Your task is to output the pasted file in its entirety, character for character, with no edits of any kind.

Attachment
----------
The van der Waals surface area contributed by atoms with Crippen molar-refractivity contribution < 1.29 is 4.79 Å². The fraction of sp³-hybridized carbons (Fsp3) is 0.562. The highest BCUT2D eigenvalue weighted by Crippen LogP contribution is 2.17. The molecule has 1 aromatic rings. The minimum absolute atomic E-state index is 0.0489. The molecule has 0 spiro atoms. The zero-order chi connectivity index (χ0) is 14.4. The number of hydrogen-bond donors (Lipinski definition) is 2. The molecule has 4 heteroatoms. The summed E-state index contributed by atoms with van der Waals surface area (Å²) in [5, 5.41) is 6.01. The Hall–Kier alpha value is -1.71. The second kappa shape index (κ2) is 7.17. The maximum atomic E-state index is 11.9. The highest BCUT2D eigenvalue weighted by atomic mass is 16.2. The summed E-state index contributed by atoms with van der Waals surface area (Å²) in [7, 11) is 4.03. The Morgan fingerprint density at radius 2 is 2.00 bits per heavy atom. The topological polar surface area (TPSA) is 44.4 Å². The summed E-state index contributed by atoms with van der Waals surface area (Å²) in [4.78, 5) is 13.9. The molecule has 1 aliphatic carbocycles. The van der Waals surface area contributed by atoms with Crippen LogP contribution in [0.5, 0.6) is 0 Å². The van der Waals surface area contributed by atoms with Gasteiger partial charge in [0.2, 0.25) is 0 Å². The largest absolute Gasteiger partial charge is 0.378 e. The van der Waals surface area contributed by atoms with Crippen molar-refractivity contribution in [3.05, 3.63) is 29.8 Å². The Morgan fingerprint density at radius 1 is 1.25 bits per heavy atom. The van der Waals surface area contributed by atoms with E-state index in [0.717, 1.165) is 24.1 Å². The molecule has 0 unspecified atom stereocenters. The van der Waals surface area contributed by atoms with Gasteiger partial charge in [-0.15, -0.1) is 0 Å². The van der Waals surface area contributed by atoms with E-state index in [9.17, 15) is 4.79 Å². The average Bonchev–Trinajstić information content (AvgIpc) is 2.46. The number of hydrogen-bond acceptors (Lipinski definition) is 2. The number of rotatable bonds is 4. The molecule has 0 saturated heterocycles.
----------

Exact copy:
The van der Waals surface area contributed by atoms with Crippen molar-refractivity contribution < 1.29 is 4.79 Å². The fraction of sp³-hybridized carbons (Fsp3) is 0.562. The highest BCUT2D eigenvalue weighted by Crippen LogP contribution is 2.17. The molecule has 1 aromatic rings. The minimum absolute atomic E-state index is 0.0489. The molecule has 0 spiro atoms. The zero-order chi connectivity index (χ0) is 14.4. The number of hydrogen-bond donors (Lipinski definition) is 2. The molecule has 4 heteroatoms. The summed E-state index contributed by atoms with van der Waals surface area (Å²) in [5, 5.41) is 6.01. The Hall–Kier alpha value is -1.71. The second kappa shape index (κ2) is 7.17. The maximum atomic E-state index is 11.9. The highest BCUT2D eigenvalue weighted by atomic mass is 16.2. The summed E-state index contributed by atoms with van der Waals surface area (Å²) in [7, 11) is 4.03. The Morgan fingerprint density at radius 2 is 2.00 bits per heavy atom. The topological polar surface area (TPSA) is 44.4 Å². The summed E-state index contributed by atoms with van der Waals surface area (Å²) in [4.78, 5) is 13.9. The molecule has 1 aliphatic carbocycles. The van der Waals surface area contributed by atoms with Crippen LogP contribution in [0.5, 0.6) is 0 Å². The van der Waals surface area contributed by atoms with Gasteiger partial charge in [0.2, 0.25) is 0 Å². The largest absolute Gasteiger partial charge is 0.378 e. The van der Waals surface area contributed by atoms with Crippen molar-refractivity contribution in [3.05, 3.63) is 29.8 Å². The Morgan fingerprint density at radius 1 is 1.25 bits per heavy atom. The van der Waals surface area contributed by atoms with E-state index in [0.717, 1.165) is 24.1 Å². The molecule has 0 unspecified atom stereocenters. The van der Waals surface area contributed by atoms with Gasteiger partial charge in [-0.15, -0.1) is 0 Å². The van der Waals surface area contributed by atoms with E-state index in [9.17, 15) is 4.79 Å². The average Bonchev–Trinajstić information content (AvgIpc) is 2.46. The number of hydrogen-bond acceptors (Lipinski definition) is 2. The number of rotatable bonds is 4. The molecule has 0 saturated heterocycles.